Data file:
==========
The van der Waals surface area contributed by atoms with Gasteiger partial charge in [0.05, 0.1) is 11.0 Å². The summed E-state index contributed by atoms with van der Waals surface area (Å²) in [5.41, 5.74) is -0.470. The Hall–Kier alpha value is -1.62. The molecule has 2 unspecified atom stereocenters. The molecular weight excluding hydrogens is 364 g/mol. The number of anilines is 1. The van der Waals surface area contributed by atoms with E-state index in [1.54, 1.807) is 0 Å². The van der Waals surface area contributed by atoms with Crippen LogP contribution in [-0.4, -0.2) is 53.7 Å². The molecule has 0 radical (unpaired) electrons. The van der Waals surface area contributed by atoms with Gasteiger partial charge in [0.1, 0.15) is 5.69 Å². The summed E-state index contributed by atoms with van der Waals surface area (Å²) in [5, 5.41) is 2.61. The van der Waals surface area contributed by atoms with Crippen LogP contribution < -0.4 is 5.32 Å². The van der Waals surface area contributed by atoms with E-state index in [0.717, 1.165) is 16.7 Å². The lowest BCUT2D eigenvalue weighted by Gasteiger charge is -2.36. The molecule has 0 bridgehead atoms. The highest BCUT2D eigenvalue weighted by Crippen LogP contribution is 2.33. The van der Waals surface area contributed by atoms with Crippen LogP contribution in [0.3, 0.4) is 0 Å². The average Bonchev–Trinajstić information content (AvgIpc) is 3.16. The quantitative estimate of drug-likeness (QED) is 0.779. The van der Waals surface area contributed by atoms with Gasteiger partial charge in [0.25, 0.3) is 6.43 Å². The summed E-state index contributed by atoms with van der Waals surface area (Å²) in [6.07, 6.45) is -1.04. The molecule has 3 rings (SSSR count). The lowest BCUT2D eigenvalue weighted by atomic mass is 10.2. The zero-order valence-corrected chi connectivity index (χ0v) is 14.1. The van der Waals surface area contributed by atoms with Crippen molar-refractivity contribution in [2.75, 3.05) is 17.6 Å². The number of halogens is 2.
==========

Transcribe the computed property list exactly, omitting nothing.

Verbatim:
The van der Waals surface area contributed by atoms with Gasteiger partial charge in [0.05, 0.1) is 11.0 Å². The summed E-state index contributed by atoms with van der Waals surface area (Å²) in [5.41, 5.74) is -0.470. The Hall–Kier alpha value is -1.62. The molecule has 2 unspecified atom stereocenters. The molecular weight excluding hydrogens is 364 g/mol. The number of anilines is 1. The van der Waals surface area contributed by atoms with E-state index in [1.54, 1.807) is 0 Å². The van der Waals surface area contributed by atoms with Crippen LogP contribution in [-0.4, -0.2) is 53.7 Å². The molecule has 0 radical (unpaired) electrons. The van der Waals surface area contributed by atoms with Gasteiger partial charge in [0.1, 0.15) is 5.69 Å². The summed E-state index contributed by atoms with van der Waals surface area (Å²) in [5, 5.41) is 2.61. The van der Waals surface area contributed by atoms with Crippen LogP contribution < -0.4 is 5.32 Å². The van der Waals surface area contributed by atoms with E-state index in [0.717, 1.165) is 16.7 Å². The lowest BCUT2D eigenvalue weighted by Gasteiger charge is -2.36. The molecule has 0 bridgehead atoms. The highest BCUT2D eigenvalue weighted by Crippen LogP contribution is 2.33. The van der Waals surface area contributed by atoms with Crippen LogP contribution in [0.3, 0.4) is 0 Å². The average Bonchev–Trinajstić information content (AvgIpc) is 3.16. The quantitative estimate of drug-likeness (QED) is 0.779. The van der Waals surface area contributed by atoms with Gasteiger partial charge in [0.25, 0.3) is 6.43 Å². The summed E-state index contributed by atoms with van der Waals surface area (Å²) in [6.07, 6.45) is -1.04. The molecule has 3 rings (SSSR count). The lowest BCUT2D eigenvalue weighted by atomic mass is 10.2. The zero-order valence-corrected chi connectivity index (χ0v) is 14.1. The van der Waals surface area contributed by atoms with Crippen molar-refractivity contribution in [2.75, 3.05) is 17.6 Å². The number of halogens is 2.